Sources and Research History

Due to the few and fragmented data, the analysis of ritual practice of the Yucatec Burner rituals (65-day intervals) of 260-days is quite diminutive. The simple extant sources to these rituals are: The Books of Chilam Balams of Mani, Tizim'm, Chumayel, Kaua and Perez (Craine and Reindorp 1979: 21, note 3; Miram and Miram 1994).[1] The by far best account of this ritual derives from The Codex Perez and the Book of Chilam Balam of Mam. The Codex Perez and The Book of Chilam Balam of Mam is a collection of various Maya documents, originals and copies, gathered by Don Juan ? ю Perez (1798-1859) from about 1835.7 Don Juan Perez was mayor of the small village Peto in Yucatan, Mexico. The Codex Perez8 and The Book of Chilam Balam of Mam contains almanacs and prophecies of three types: the coming of the Spaniards and the new religion, k’atun prophecies, prophecies associated with 360-days and 365-days, account of the Itza and the Xius, medical advice, divination, a computation of time, and land documents. The collection of The Codex Perez and The Book of Chilam Balam of Mam is divided in three parts. The first two sections are from The Book of Chilam Balam of Mam. They also contain material from The Book of Chilam Balam of Kaua, of Ixil, and maybe Oxkutzcab (Craine and Reindorp 1979: xv-xvii). Eugene R. Craine and Reginald Carl Reindrop claim that it is probable that a member of the Xiu lineage wrote The Book of Chilam Balam of Mani (Craine and Reindorp 1979: 121, note 226). The copyists of the ancient documents added and removed material after their own inclinations. Don Juan Perez did not record the name of the author and the copyist, nor the date when it was written, nor whether the manuscript was an original or a copy (Craine and Reindorp 1979: xvi). Don Juan Perez has also omitted a range of documents and passages due to what he considered as “heathendom” (Craine and Reindorp 1979: 58). The copyist has, besides forgetting various Burner periods, committed various critical errors (Craine and Reindorp 1979: 31, note 18). The Burner periods are recorded in the almanacs of divination both on good (or rather fortunate for performing rituals) and bad (or rather unfortunate for performing rituals) days. But these ceremonies could only have been held on a fortunate day.9 There are in addition ex- because there is no evidence of the Quintana Roo Tupp-Kak ritual being part of a Burner sequence of the 260-day calendar.

  • 7 The Yucatec Burner ceremonies of the 260-day calendar have principally been analysed by Richard C.E. Long (1923), Alfred M. T ozzer (1941), Sir Eric Thompson (1978), Eugene R. Craine and Reginald Carl Reindorp (1979), Munro Edmonson (1982), Elizabeth Newsome (2003), most recently by Victoria R. Bricker and Helga-Maria Miram (2002) and Harvey M. Bricker and Victoria R. Bricker (2011: 142-148). Cf. also Bricker, Victoria. Faunal Offerings in the Dresden Codex. Sixth Palenque Round Table, 1986, gen. ed. Merle Greene Robertson; vol. ed., Virginia M. Fields, 293-302. Norman: University of Oklahoma Press. 1991.
  • 8 The Codex Perez was named after Don Juan Pio Perez by Crescencio Carrillo y Ancona, the Nishop of Yucatan in the late 19th century (Craine and Reindorp 1979: xv-xvii).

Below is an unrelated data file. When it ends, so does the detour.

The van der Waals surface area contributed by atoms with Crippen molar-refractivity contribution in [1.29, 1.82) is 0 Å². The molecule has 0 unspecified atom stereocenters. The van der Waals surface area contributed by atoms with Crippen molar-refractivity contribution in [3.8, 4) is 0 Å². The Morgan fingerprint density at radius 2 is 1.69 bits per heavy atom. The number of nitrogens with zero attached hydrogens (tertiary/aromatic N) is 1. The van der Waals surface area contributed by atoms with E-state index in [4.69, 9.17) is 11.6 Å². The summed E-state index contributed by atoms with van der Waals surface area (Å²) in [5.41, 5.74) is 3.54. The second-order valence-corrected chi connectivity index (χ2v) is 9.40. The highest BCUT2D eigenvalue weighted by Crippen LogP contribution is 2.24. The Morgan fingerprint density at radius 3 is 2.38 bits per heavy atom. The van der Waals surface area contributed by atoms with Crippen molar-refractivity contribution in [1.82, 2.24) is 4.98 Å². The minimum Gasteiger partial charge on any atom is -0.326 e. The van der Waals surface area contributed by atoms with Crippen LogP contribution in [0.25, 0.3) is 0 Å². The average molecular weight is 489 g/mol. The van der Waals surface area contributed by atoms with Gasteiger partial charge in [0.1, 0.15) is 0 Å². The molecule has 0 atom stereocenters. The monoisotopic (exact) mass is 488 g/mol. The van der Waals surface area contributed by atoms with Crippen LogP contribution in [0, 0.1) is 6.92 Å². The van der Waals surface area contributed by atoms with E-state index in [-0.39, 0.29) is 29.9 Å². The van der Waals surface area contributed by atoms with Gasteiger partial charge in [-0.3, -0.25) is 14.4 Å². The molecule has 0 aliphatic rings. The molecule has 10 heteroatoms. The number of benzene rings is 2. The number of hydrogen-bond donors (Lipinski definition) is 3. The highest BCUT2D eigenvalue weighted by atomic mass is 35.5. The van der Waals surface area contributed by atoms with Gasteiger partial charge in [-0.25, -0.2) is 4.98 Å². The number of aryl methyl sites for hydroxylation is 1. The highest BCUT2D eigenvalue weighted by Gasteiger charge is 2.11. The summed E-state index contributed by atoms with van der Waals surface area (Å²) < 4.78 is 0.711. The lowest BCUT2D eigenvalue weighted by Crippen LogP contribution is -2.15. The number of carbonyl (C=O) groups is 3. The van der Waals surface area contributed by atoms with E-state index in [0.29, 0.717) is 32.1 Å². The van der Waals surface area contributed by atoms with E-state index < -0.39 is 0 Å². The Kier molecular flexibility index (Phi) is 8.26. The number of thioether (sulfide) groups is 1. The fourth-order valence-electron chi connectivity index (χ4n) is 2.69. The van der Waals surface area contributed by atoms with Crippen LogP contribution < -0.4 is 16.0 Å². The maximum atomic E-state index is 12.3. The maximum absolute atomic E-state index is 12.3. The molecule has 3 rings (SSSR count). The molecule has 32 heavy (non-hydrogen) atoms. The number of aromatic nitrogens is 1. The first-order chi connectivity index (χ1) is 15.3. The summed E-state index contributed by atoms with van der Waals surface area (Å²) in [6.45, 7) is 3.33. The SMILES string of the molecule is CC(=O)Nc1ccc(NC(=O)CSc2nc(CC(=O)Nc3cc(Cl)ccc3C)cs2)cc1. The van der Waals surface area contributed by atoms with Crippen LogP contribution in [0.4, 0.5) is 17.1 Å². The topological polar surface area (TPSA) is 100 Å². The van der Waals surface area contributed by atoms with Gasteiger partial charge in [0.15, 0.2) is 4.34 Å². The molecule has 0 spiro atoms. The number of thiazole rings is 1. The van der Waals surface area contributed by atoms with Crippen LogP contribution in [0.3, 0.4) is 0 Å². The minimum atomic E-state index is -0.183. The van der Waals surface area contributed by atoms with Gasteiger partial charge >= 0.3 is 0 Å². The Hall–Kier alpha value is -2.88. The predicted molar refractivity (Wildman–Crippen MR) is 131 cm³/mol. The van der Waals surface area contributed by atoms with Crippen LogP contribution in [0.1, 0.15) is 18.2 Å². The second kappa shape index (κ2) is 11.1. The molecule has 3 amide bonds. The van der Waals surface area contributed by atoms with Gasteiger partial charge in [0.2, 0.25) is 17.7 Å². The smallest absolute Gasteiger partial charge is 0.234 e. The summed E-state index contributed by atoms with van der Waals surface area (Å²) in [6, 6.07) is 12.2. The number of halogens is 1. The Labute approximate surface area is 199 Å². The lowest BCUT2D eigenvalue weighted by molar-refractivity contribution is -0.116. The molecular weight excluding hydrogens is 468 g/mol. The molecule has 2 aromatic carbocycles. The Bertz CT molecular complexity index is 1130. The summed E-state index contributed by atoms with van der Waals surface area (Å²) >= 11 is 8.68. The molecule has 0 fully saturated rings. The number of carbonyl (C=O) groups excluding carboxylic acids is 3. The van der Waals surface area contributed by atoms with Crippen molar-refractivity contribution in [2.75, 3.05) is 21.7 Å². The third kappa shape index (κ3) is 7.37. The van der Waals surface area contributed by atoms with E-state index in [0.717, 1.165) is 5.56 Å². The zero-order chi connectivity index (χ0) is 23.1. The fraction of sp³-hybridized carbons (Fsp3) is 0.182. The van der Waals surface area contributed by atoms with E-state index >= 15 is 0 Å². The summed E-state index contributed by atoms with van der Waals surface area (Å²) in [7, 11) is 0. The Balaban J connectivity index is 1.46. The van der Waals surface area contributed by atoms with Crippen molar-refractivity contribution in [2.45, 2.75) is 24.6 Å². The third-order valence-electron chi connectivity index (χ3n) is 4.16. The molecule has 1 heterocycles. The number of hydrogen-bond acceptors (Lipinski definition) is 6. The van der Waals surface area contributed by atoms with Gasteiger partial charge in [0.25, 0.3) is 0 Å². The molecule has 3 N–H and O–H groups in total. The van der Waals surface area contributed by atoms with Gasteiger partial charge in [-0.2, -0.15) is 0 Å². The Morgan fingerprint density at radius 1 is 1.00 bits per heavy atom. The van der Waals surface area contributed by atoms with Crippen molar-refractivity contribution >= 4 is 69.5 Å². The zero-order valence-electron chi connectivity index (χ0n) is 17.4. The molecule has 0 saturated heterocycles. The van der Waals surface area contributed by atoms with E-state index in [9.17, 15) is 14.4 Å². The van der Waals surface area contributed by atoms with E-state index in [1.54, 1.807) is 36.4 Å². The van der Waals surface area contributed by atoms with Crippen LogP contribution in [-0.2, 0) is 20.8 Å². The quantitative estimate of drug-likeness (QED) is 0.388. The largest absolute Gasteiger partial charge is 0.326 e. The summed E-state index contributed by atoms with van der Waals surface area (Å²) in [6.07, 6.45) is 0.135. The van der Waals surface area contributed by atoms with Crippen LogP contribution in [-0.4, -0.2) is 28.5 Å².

• 9 Cf. here the critique made by Barbara Tedlock (1992) on the principle, construed by scholars like Sir Eric Thompson, of a supposed dualistic divination on “good” and “bad” days among the modern K’iche’ of Momostenango, Guatemala. It is probable that the concepts amples where it is not mentioned whether the day is fortunate or unfortunate (Craine and Reindorp 1979: 20ff). The Burner days are recorded in the list of Maya years and veintenas (twenty days), but various references to the Burner days is missing (Craine and Reindorp 1979: 93-96).

The account of the Burner ceremonies in The Codex Perez and The Book of Chilam Balam of Mani is accordingly incoherent and incomplete. The ceremony is only briefly narrated and not interpreted or commented upon. It is uncertain who conducted the rituals or exactly when and where the described Yucatec Burner rituals of the 260-day calendar took place. The religious and socio-political context is therefore obscure and will hence not be analysed in relation with these ceremonies.

  • [1] It has been argued that primary, but not instructive, references to Burner days ceremonies can be identified in Codex Dresden in the middle register on 30-31, on 33c-39c (preceding) and on 42c-45c (following) (Thompson 1978: 99-101; Schele and Grube 1997: 231; Brickerand Miram 2002: 55-58). Thompson has noticed similarities of the Burner ceremonies ofthe 260-day calendar with a fire-walking ceremony mentioned in Relacion de Valladolidheld at various dates within the year (Thompson 1978: 100-101). But the Relacion de Valladolid does not provide the Maya name of this ritual. T omas Lopez Medel tells in his Relacion(1612) of a fire-ceremony that involved fire-walking, at Yucatan. This ritual was held on acertain day of the year (Tozzer 1941: 223-224). The information is not reliable because ofLopez Medel judgemental attitude toward Indigenous religion and the fact that he doesnot give the date or the purpose for the ritual. The Tupp-Kak agricultural ceremony in eastcentral Quintana Roo, reported by Alfonso Villa Rojas (1945: 116-117), is not a contemporaryversion of the Burner Ceremonies, as proposed by Luxon (1995: 279). This is due to the factthat the content of the two ceremonies is dissimilar (Villa Rojas 1945: 116, note 14) and
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